Need to know:
- Surveys, exit interviews and benefits usage data are all constructive ways of finding out what staff appreciate, but employers should be aware that some valuable benefits might still fall by the wayside.
- Eliciting feedback and suggestions from employees who have actively used less widely understood products, such as group risk benefits, can help gain a real insight into whether they are a good fit.
- Just engaging in conversation around what employees want will go some way to helping them feel valued.
Considering the money employers plough into the assorted benefits they offer each year, it is not surprising that many want to know which are truly valued. Failing to understand this could lead to expensive benefits being invested in but not taken up, or businesses failing to offer packages that make a real difference.
A key element of any organisation’s benefits strategy, then, is putting in the time to find out what employees really want.
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One of the best ways to find out what employees want is the traditional survey. Rachel Meadows, director of pensions and financial planning at Broadstone, says: “The best surveys don’t just ask staff to tick down a list of options, but instead try to drive further understanding into how they would rank these in terms of importance, or how much value they would add, and also offer some questions which give staff the freedom to put in their own words their own ideas and requests.
“Some of these can be quite weird and wonderful, and don’t always involve product spend. Putting in place working groups and roundtable discussions, and actively encouraging staff participation in them is a great way of improving engagement in the process, and of making sure that [employers] are receiving real and meaningful staff input.”
Surveys should also go beyond benefits, encouraging staff to think about what they really value in an employer, suggests Jack Curzon, consulting director at Thomsons Online Benefits. This can then help to define wider strategies.
There are other ways employers might consider using to find out what staff want and need, particularly as surveys can only be carried out a limited number of times each year. “Benefits analytics can be instrumental, providing a snapshot of which benefits people are engaging with,” says Curzon. “Employers can then use this information to shape their strategy going forward, phasing out benefits that present a poor [return on investment], while increasing benefits in areas that show high engagement.”
Exit interviews can also be a useful source of information, says Joy Waugh, principal consultant at Zest Benefits, alongside feedback from those joining the business. “Employees are unlikely to leave [an employer] due to the lack of benefits, but it may be a deciding factor in the decision to join or leave,” she says.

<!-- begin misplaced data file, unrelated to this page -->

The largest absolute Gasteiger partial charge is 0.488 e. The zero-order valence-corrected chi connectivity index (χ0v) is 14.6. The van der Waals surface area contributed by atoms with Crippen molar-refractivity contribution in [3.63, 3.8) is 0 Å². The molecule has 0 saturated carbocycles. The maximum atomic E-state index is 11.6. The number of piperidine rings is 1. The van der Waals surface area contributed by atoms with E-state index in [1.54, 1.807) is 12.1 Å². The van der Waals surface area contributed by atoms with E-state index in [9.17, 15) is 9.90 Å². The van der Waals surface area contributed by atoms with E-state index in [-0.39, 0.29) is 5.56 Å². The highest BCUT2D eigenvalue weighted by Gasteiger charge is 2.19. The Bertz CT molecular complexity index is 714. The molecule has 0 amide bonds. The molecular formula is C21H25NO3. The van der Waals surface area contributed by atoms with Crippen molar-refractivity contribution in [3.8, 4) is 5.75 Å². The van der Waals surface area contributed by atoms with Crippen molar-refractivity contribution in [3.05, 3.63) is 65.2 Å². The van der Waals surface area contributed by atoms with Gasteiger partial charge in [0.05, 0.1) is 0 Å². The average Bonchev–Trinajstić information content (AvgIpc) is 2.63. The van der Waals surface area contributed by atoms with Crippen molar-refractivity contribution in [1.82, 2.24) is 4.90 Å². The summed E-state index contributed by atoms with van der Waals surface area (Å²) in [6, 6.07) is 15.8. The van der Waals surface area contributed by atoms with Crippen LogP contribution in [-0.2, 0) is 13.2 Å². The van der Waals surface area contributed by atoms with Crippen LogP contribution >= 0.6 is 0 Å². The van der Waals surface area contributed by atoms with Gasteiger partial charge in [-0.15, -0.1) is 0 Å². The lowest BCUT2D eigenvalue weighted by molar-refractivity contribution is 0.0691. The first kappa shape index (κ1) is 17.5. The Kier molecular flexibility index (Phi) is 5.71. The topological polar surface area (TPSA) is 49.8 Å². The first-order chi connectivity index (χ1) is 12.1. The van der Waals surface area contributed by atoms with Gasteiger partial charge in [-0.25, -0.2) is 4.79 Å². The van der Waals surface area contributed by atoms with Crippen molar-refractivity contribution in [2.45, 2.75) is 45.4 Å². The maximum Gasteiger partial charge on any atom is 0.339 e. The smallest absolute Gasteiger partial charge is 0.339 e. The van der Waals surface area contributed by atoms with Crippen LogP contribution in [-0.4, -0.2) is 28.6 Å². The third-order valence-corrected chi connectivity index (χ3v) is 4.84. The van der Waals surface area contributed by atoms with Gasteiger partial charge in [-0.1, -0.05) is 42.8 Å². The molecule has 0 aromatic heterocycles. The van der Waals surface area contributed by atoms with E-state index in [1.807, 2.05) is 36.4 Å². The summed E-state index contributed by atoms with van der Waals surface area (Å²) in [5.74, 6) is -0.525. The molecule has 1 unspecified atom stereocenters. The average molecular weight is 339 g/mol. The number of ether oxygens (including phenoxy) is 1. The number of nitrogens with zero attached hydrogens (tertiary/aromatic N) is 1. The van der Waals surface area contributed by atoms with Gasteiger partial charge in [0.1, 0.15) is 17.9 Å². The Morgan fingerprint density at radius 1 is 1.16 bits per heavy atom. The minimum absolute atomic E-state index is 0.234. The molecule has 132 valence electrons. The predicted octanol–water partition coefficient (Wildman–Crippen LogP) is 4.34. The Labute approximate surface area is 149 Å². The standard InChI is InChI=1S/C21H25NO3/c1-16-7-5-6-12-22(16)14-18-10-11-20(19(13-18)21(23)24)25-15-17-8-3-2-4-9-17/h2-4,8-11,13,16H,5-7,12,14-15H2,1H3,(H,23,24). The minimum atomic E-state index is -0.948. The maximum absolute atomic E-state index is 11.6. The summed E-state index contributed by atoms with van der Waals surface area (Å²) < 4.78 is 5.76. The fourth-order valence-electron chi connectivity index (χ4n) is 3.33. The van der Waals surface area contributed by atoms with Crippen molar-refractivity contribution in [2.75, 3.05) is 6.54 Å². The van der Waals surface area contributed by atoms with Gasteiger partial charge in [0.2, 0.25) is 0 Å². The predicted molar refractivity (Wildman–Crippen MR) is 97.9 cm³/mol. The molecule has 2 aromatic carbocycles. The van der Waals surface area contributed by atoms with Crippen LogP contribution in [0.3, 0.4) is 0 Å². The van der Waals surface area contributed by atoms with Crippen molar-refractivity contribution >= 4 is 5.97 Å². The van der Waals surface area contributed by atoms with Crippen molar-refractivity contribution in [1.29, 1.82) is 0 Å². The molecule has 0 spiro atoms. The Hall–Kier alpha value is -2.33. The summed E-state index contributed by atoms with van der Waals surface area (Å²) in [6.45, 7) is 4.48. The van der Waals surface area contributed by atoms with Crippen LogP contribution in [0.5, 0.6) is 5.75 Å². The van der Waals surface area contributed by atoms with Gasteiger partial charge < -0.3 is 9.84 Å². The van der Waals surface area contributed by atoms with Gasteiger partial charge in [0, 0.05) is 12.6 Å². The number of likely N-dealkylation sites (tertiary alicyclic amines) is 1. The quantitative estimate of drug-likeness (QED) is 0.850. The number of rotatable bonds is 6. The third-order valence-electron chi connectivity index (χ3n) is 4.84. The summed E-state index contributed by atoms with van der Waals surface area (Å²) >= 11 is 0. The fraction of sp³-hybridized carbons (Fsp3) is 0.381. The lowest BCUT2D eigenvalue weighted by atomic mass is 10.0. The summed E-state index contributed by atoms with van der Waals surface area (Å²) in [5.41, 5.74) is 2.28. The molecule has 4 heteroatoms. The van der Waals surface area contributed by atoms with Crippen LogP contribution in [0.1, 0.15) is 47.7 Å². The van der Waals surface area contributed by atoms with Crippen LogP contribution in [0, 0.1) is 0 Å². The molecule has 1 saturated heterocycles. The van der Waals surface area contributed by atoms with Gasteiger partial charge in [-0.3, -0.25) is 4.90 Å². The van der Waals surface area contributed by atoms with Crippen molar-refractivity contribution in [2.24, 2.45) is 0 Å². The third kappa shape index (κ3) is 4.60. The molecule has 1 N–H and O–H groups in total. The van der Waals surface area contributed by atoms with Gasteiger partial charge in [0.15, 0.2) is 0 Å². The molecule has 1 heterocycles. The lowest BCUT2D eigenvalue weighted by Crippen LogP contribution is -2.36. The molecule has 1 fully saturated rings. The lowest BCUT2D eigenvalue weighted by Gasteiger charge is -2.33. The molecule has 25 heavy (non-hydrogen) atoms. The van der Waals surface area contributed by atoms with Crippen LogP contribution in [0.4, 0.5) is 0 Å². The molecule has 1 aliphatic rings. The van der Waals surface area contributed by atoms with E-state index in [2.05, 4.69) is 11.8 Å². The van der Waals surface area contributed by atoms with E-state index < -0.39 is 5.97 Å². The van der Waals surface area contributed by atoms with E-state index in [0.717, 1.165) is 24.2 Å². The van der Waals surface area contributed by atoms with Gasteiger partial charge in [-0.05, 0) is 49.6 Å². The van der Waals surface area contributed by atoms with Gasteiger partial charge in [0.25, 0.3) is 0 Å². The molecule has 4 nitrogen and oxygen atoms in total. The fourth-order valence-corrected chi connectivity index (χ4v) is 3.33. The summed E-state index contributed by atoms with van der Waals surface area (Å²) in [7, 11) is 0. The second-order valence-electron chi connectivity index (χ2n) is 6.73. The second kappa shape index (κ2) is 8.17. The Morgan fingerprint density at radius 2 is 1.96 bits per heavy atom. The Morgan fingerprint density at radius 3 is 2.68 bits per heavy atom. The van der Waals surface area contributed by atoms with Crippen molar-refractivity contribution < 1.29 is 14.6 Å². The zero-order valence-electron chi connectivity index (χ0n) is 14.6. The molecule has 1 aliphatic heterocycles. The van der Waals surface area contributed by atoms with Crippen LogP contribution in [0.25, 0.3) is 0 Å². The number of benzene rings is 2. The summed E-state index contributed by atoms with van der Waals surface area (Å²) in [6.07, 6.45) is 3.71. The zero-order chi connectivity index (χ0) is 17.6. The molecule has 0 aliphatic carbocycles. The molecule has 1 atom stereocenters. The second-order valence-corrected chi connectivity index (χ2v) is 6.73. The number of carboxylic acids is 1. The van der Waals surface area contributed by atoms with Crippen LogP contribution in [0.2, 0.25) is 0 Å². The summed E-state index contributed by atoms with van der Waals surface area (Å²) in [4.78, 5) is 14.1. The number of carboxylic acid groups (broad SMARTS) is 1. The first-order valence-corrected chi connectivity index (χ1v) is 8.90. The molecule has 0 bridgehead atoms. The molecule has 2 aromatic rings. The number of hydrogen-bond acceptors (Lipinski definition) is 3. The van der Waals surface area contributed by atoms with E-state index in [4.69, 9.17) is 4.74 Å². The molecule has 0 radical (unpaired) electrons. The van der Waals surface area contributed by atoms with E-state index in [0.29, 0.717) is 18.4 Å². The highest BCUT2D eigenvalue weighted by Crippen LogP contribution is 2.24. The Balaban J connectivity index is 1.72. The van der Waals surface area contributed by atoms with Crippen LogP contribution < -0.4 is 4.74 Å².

“Conversely, a great benefits package will only retain employees temporarily if other elements of their working life are out of balance. [Departing employees] might feel they have the freedom to speak more freely, although close attention has to be paid to any other motivations that they may have.”
The value of benefits
Relying entirely on employees’ views can be a dangerous game, especially when it comes to insurance-related benefits, points out Katharine Moxham, spokesperson at Group Risk Development (Grid): “Employees don’t always fully appreciate the true value that financial security group risk benefits give, and often overlook their importance in favour of more immediate benefits.”
Looking at usage rates for employee assistance programmes (EAPs) or eliciting feedback from staff who have used the services of a group risk provider can be a useful barometer as to whether the right benefits, and providers, are in place.
Receiving feedback from employees that have used the benefits in question can help organisations to then reassess and make any necessary alterations, without worrying that the information is based on false preconceptions.
“Very often, these types of survey can identify a mismatch in what an employer perceives employees to value and what they actually want in practice,” says David Prosser, head of proposition development at The Health Insurance Group.
“If this is the case, then it is clearly important to act to close this gap.”
Simply engaging in this kind of exercise is likely to be beneficial, especially if followed up with relevant alterations, says Waugh: “The fact that the employer is asking [its] employees for input and feedback is often seen as important in its own right.”
“In some instances, employers may find that employees are not aware that certain benefits are available,” says Curzon.
“In this scenario, employers should consider how, when and what they’re communicating to employees to ensure their intended message is getting across.”
Not only should organisations be sure to promote benefits effectively, but they should also allow insight into strategic developments. “It’s important that employers explain the rationale behind changes that are made based on employee feedback, particularly when individuals’ benefits are withdrawn or changed,” says Waugh.
Even if asking employees what they want in their benefits packages leads to unrealistic or unfeasible suggestions, this could prove useful in the future. “Designing a great employee benefits strategy for a workforce isn’t a ‘shoot and forget’ exercise; it is an evolving beast,” explains Meadows. “Knowing that there are more things that employees would like to [receive] gives you a great opportunity to put together the beginnings of a longer-term strategy. [Employees] will understand and appreciate being involved in a long-term partnership to create a really valuable employee benefits package.”